It’s Jack (we’ll call him),
but his flesh is pastry;
I am kneading him.

Pastry-Jack turns and smiles,
then starts taking off his boxers
with the confidence of a man
who has something special to reveal.

What emerges?
A green-and-yellow viper
from Snakes & Ladders
and a secondary slow-worm
from behind the shed.

Pastry-Jack and his serpents
are moving towards me,
jaws agape.
I shriek.



Lament of the leaning trees

We were planted to stand, not to sprawl in this way
  by the larger of lakes in the park,
to stare straight at the sky through the night and the day,
  not to ogle our own shades of bark.

But the lake has swelled swampily over the years,
  seizing soil in her cool clammy clench,
with a treasure of twigs-and-grass, sweet chestnut spheres,
  and a hoard of hard wood, once a bench.

How we cling to the earth with our tendrilous toes,
  while the lake laps in sinister sheen,
rousing daily and nightly our powerless throes
  as we lean, and we lean, and we lean.



Happenstance Border Morris performs ‘Isbourne’

At Sankey Marine one afternoon
a teeming river whirls around
with waves that shape a turning tune
through mellow flow to rowdy bound.

A teeming river whirls around
tributaries in blue green black
through mellow flow to rowdy bound
from singing streams to lightning crack!

Tributaries in blue green black
the thunder drums for feathered heads
from singing streams to lightning crack!
the banks erupt to eddies' treads.

The thunder drums for feathered heads
the currents churn and roar with glee
the banks erupt to eddies' treads
a splash a dash a whoosh! to sea.

The currents churn and roar with glee
with waves that shape a turning tune
a splash a dash a whoosh! to sea
at Sankey Marine one afternoon.



Ode on the Pittville swans and cygnets

In loving memory of Zelda Swan

Just off the southern curve of Lower Lake
  there’s a round island ringed by leaning trees –
young ash and willow mingle in the brake
  and gold birch catkins ripple in the breeze;
through April, George Swan ferried to this ground
  green grass and rushes from the water’s edge
     and pine sticks gathered from the fragrant grove,
for his mate Zelda to restore their mound
  above the spreading shapes of springtime sedge
     and then to lay six eggs in silver trove.

Three dozen days or so, the parents sit
  upon the nest by turn until one day…
Tap-tap! inside till every shell is split
  and six cygnets are born on 1st of May;
exhausted from their journey into light,
  the bashing of egg-tooth through wax and lime,
     they snuggle up and doze by Mother’s breast;
meanwhile with wings upraised and flaxen-white
  Dad’s sailing over water, weeds, and slime,
     a warship now, with bulging berry crest.

The fourth day dawns; arrayed in golds and pinks,
  the family waddle from their island home
as breezes waft through birch and little chinks
  of sunshine flicker on the rich clay loam.
Big George, who leads, encourages with snorts
  and Zelda grunts endearments at the rear –
     the fluffy cygnets cheep a charming phrase;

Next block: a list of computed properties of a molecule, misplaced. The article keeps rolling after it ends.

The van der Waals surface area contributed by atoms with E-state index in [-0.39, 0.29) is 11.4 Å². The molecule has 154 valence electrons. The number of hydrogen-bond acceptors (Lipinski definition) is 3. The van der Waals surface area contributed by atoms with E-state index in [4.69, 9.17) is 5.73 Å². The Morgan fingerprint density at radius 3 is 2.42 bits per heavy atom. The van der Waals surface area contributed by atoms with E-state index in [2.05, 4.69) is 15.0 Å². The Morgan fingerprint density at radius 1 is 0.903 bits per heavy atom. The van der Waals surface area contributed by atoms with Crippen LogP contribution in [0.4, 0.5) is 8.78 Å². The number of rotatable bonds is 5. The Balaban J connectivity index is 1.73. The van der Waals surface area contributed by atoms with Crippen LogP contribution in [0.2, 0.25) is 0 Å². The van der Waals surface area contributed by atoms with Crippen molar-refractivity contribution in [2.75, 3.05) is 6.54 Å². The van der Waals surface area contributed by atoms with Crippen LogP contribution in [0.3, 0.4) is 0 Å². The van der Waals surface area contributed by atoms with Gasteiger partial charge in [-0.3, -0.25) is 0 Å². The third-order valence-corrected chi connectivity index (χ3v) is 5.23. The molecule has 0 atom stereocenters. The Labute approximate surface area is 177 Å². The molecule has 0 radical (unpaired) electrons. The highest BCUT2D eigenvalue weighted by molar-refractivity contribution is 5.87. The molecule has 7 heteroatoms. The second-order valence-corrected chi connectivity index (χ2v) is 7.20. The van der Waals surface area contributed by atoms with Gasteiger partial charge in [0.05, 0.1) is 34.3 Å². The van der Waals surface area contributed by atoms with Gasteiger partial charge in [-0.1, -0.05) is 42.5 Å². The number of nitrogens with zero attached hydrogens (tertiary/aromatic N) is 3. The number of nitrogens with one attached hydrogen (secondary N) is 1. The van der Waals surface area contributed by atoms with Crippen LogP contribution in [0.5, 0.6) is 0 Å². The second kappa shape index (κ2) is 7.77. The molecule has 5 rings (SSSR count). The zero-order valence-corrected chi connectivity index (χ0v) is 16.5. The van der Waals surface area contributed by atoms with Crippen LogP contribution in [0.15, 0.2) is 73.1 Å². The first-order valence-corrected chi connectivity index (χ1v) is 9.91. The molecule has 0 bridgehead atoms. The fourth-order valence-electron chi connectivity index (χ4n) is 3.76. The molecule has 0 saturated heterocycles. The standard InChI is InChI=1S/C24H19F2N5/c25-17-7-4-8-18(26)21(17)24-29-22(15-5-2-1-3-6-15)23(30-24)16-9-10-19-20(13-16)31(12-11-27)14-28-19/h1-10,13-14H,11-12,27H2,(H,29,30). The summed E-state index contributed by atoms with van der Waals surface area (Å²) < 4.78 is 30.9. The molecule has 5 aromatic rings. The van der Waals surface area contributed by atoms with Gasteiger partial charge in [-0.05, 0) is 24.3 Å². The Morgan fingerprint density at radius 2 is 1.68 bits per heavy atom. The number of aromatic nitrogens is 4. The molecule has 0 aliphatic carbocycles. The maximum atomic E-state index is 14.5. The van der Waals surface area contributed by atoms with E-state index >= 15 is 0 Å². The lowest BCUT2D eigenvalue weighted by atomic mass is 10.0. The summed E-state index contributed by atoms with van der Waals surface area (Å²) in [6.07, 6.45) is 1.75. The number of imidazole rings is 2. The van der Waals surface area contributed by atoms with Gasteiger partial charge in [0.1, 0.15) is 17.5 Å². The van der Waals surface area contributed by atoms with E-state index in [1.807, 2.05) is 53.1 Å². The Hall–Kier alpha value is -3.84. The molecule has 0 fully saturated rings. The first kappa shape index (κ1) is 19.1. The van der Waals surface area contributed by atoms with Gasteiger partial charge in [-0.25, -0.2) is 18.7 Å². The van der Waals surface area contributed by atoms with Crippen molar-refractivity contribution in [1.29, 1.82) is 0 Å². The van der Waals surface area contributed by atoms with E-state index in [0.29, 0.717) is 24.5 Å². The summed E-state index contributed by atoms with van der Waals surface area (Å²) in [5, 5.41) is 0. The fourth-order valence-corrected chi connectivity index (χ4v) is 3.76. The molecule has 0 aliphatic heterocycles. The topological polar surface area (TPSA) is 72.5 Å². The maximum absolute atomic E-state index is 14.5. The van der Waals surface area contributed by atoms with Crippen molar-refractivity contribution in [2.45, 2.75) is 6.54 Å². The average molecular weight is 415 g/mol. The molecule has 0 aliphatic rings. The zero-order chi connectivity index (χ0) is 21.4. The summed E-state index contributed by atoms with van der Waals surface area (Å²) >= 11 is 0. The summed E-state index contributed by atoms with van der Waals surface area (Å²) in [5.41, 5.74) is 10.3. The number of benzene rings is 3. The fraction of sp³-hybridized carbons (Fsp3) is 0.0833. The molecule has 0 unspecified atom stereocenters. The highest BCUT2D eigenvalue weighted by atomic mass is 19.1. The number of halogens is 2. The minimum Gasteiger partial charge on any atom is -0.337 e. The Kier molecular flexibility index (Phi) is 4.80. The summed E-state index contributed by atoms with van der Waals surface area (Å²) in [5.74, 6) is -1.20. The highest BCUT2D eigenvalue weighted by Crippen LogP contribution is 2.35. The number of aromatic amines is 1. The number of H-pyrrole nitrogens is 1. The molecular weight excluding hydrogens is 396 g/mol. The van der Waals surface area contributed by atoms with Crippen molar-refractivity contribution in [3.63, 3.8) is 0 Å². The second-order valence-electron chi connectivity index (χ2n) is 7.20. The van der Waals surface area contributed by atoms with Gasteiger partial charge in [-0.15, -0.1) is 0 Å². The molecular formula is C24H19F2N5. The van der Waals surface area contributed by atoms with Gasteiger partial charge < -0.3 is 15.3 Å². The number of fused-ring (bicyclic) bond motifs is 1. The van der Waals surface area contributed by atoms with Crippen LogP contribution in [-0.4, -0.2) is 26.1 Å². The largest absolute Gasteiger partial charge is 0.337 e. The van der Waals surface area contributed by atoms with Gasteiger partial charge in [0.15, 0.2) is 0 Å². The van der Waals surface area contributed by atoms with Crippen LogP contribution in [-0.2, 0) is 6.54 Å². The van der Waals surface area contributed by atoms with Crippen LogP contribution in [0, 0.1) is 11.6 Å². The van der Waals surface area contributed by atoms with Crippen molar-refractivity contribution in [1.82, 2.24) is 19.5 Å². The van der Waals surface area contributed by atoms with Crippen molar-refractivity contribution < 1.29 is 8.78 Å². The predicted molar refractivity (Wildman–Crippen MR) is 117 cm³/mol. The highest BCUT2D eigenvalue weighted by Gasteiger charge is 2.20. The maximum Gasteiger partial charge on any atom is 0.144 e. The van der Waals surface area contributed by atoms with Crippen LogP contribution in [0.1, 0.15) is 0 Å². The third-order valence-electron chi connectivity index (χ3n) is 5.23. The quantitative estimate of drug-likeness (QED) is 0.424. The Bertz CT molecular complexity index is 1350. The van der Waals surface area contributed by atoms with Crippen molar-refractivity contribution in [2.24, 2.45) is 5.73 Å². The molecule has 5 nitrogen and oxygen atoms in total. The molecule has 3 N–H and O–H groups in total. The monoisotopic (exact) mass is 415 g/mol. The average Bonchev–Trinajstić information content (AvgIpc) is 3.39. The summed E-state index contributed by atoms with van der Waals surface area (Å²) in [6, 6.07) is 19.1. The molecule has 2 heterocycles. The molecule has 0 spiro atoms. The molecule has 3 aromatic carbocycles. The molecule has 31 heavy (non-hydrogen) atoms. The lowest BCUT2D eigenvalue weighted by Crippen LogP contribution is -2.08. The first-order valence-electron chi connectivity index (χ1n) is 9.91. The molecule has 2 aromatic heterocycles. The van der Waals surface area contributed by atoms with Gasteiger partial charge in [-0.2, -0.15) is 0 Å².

at last all launch from trailing willow ports,
  a grand flotilla gliding pier to pier
     while in the old horse chestnut, candles blaze.



The Rat King

Looke thee not upon the Rat Kinge centre, lest its straine-tailes tangle thine braine.

It’s 2am. We’re heading home. It’s me and Sam and Greg.
We’re full of beer. I’m very drunk. I stumble, bruise a leg.
Sam helps me up, then stops. ‘Hear that?’ he asks. A scratching sound.
It’s coming from the bins behind the Balti, dodgy ground.

‘Less go an’ see,’ I slur. ‘Less not,’ says Greg; ‘it’s just a mouse.’
‘I wanna see the mouse,’ I say. ‘The mouse inside ‘is ‘ouse.’
‘Alright,’ Greg sighs. We cross the tarmac, walk towards the bins.
‘Yuck, smell,’ says Sam. ‘Iss meat.’ I sniff. ‘And onon, onion skins.’

The scratching starts again. ‘Oh, God,’ says Greg. He’s looking pale.
‘Wassup?’ I ask. ‘The Rat King, Fran.’ ‘In’t that a children’s tale?’
‘No, urban myth. I’ve just remembered. Time for us to go.’
‘Okay.’ I’m scared. Sam wants to see. Greg tries to stop him: ‘NO!’

Too late. He’s seen. His eyes are wide. ‘A ring of rats!’ he shouts.
‘It’s thirteen tails, all knotted at the centre... whiskers... snouts...
and eyes. They’re black. They’re watching me. But tails, they’re like a brain!
My brain! The Rat King’s in my brain!’ he shrieks and shrieks again.

‘Wass happening to him, Greg?’ I ask. Greg’s calling 999.
‘Get out!’ Sam screams. His eyes are bleeding. Greg shouts, ‘You’ll be fine!’
The scratching stops. Sam collapses on the tarmac. Is he dead?
I rush towards him, grab his hand. And then I see his head.

It’s all caved in. I turn away and throw up pizza, beer.
I think I’ll faint. Just then Greg shouts, ‘The ambulance is here!’
‘Too late,’ I mutter. Men in green descend. I’m helped away.
I’m blanketed. They ask me things. ‘Rat King, Rat King,’ I say.

‘I tried to stop him,’ Greg is saying. Greg sounds small and sad.
A man in green nods, pats his shoulder. ‘Yes, you did. Good lad.’
They’re lifting Sam. They’ve covered up his face, his head. He’s gone.
Is this a trip? Why won’t it stop? My thoughts spin on and on.

Another ambulance arrives. This one’s for Greg and me.
They want to take us in. The shock. They say I’ve sprained my knee.
We’re off. I’m shaking, don’t feel right. There’s cold sweat on my brow.
I didn’t see the Rat King, but– I think it knows me now.

The HyperTexts